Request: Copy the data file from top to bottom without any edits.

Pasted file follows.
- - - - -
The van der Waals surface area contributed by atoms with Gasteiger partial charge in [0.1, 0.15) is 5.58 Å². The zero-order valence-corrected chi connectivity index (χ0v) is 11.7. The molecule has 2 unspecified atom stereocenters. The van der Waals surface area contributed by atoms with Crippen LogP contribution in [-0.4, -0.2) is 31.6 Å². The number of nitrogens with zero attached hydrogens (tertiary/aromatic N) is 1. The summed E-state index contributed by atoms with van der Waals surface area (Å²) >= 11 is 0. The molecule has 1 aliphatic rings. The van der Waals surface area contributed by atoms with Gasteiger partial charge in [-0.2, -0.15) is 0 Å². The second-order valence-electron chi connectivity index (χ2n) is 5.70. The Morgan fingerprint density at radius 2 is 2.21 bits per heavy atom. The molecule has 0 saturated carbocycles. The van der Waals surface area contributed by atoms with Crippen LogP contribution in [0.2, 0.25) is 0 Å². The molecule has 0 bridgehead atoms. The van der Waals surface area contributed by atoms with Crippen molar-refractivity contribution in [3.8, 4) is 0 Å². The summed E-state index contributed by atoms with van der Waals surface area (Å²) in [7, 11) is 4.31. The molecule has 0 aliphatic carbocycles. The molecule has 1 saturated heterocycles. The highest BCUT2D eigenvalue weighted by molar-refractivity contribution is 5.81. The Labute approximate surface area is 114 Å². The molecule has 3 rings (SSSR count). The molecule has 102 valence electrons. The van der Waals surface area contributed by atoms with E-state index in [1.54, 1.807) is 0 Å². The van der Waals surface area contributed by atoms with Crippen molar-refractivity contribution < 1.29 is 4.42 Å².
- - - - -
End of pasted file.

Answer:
The van der Waals surface area contributed by atoms with Gasteiger partial charge in [0.1, 0.15) is 5.58 Å². The zero-order valence-corrected chi connectivity index (χ0v) is 11.7. The molecule has 2 unspecified atom stereocenters. The van der Waals surface area contributed by atoms with Crippen LogP contribution in [-0.4, -0.2) is 31.6 Å². The number of nitrogens with zero attached hydrogens (tertiary/aromatic N) is 1. The summed E-state index contributed by atoms with van der Waals surface area (Å²) >= 11 is 0. The molecule has 1 aliphatic rings. The van der Waals surface area contributed by atoms with Gasteiger partial charge in [-0.2, -0.15) is 0 Å². The second-order valence-electron chi connectivity index (χ2n) is 5.70. The Morgan fingerprint density at radius 2 is 2.21 bits per heavy atom. The molecule has 0 saturated carbocycles. The van der Waals surface area contributed by atoms with Crippen LogP contribution in [0.2, 0.25) is 0 Å². The molecule has 0 bridgehead atoms. The van der Waals surface area contributed by atoms with Crippen molar-refractivity contribution in [3.8, 4) is 0 Å². The summed E-state index contributed by atoms with van der Waals surface area (Å²) in [7, 11) is 4.31. The molecule has 0 aliphatic carbocycles. The molecule has 1 saturated heterocycles. The highest BCUT2D eigenvalue weighted by molar-refractivity contribution is 5.81. The Labute approximate surface area is 114 Å². The molecule has 3 rings (SSSR count). The molecule has 102 valence electrons. The van der Waals surface area contributed by atoms with E-state index in [1.54, 1.807) is 0 Å². The van der Waals surface area contributed by atoms with Crippen molar-refractivity contribution < 1.29 is 4.42 Å².